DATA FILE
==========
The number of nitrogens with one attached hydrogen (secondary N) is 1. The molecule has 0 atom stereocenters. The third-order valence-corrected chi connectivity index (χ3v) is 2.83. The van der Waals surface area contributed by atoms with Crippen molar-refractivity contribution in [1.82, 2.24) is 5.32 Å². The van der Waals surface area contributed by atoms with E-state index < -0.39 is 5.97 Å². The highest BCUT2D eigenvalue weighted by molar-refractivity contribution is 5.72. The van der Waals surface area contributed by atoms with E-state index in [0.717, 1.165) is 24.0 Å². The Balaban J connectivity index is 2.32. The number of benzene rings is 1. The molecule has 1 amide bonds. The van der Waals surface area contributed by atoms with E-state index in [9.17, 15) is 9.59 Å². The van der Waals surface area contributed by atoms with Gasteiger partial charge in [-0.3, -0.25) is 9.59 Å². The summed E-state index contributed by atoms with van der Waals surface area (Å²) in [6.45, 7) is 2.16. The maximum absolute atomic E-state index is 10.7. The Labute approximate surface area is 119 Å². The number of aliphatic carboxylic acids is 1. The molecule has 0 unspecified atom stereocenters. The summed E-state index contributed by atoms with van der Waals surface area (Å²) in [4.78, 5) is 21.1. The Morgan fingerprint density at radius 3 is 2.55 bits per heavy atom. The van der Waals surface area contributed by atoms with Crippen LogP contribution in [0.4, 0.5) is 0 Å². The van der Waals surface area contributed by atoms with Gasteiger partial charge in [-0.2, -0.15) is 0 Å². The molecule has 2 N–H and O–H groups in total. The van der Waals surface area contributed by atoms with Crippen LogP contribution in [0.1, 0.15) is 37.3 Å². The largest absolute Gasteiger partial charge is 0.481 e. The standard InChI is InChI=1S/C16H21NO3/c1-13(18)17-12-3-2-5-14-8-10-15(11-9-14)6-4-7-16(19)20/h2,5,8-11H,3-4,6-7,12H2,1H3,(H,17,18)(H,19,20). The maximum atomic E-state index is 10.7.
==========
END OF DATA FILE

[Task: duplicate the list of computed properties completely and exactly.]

The number of nitrogens with one attached hydrogen (secondary N) is 1. The molecule has 0 atom stereocenters. The third-order valence-corrected chi connectivity index (χ3v) is 2.83. The van der Waals surface area contributed by atoms with Crippen molar-refractivity contribution in [1.82, 2.24) is 5.32 Å². The van der Waals surface area contributed by atoms with E-state index < -0.39 is 5.97 Å². The highest BCUT2D eigenvalue weighted by molar-refractivity contribution is 5.72. The van der Waals surface area contributed by atoms with E-state index in [0.717, 1.165) is 24.0 Å². The Balaban J connectivity index is 2.32. The number of benzene rings is 1. The molecule has 1 amide bonds. The van der Waals surface area contributed by atoms with E-state index in [9.17, 15) is 9.59 Å². The van der Waals surface area contributed by atoms with Gasteiger partial charge in [-0.3, -0.25) is 9.59 Å². The summed E-state index contributed by atoms with van der Waals surface area (Å²) in [6.45, 7) is 2.16. The maximum absolute atomic E-state index is 10.7. The Labute approximate surface area is 119 Å². The number of aliphatic carboxylic acids is 1. The molecule has 0 unspecified atom stereocenters. The summed E-state index contributed by atoms with van der Waals surface area (Å²) in [4.78, 5) is 21.1. The Morgan fingerprint density at radius 3 is 2.55 bits per heavy atom. The van der Waals surface area contributed by atoms with Crippen LogP contribution in [0.4, 0.5) is 0 Å². The van der Waals surface area contributed by atoms with Gasteiger partial charge in [-0.2, -0.15) is 0 Å². The molecule has 2 N–H and O–H groups in total. The van der Waals surface area contributed by atoms with Crippen LogP contribution in [0.1, 0.15) is 37.3 Å². The largest absolute Gasteiger partial charge is 0.481 e. The standard InChI is InChI=1S/C16H21NO3/c1-13(18)17-12-3-2-5-14-8-10-15(11-9-14)6-4-7-16(19)20/h2,5,8-11H,3-4,6-7,12H2,1H3,(H,17,18)(H,19,20). The maximum atomic E-state index is 10.7.